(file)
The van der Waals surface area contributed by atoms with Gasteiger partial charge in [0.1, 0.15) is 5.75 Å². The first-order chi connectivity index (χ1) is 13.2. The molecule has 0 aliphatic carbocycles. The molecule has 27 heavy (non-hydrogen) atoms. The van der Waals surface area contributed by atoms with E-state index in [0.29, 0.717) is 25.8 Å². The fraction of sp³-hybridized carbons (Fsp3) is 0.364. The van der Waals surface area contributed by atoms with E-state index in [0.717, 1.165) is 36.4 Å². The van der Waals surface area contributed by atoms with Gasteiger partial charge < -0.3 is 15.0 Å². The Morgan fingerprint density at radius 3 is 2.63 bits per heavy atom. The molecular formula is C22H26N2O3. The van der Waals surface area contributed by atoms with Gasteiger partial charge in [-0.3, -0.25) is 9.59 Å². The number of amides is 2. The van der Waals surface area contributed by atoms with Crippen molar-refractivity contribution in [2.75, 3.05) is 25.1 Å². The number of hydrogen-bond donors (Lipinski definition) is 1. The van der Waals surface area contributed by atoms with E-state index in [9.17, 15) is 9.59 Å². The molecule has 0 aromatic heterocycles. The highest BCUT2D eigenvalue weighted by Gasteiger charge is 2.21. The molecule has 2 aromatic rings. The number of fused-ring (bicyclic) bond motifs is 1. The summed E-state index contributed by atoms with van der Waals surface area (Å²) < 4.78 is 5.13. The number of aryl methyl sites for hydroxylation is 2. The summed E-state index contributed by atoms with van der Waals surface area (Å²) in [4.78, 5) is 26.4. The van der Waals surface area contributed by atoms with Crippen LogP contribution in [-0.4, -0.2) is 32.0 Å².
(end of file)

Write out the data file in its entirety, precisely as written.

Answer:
The van der Waals surface area contributed by atoms with Gasteiger partial charge in [0.1, 0.15) is 5.75 Å². The first-order chi connectivity index (χ1) is 13.2. The molecule has 0 aliphatic carbocycles. The molecule has 27 heavy (non-hydrogen) atoms. The van der Waals surface area contributed by atoms with E-state index in [0.29, 0.717) is 25.8 Å². The fraction of sp³-hybridized carbons (Fsp3) is 0.364. The van der Waals surface area contributed by atoms with E-state index in [0.717, 1.165) is 36.4 Å². The van der Waals surface area contributed by atoms with Gasteiger partial charge < -0.3 is 15.0 Å². The Morgan fingerprint density at radius 3 is 2.63 bits per heavy atom. The molecular formula is C22H26N2O3. The van der Waals surface area contributed by atoms with Gasteiger partial charge in [-0.3, -0.25) is 9.59 Å². The number of amides is 2. The van der Waals surface area contributed by atoms with Crippen molar-refractivity contribution in [2.75, 3.05) is 25.1 Å². The number of hydrogen-bond donors (Lipinski definition) is 1. The van der Waals surface area contributed by atoms with E-state index in [9.17, 15) is 9.59 Å². The molecule has 0 aromatic heterocycles. The highest BCUT2D eigenvalue weighted by Gasteiger charge is 2.21. The molecule has 2 aromatic rings. The number of fused-ring (bicyclic) bond motifs is 1. The summed E-state index contributed by atoms with van der Waals surface area (Å²) < 4.78 is 5.13. The number of aryl methyl sites for hydroxylation is 2. The summed E-state index contributed by atoms with van der Waals surface area (Å²) in [4.78, 5) is 26.4. The van der Waals surface area contributed by atoms with Crippen LogP contribution in [-0.4, -0.2) is 32.0 Å².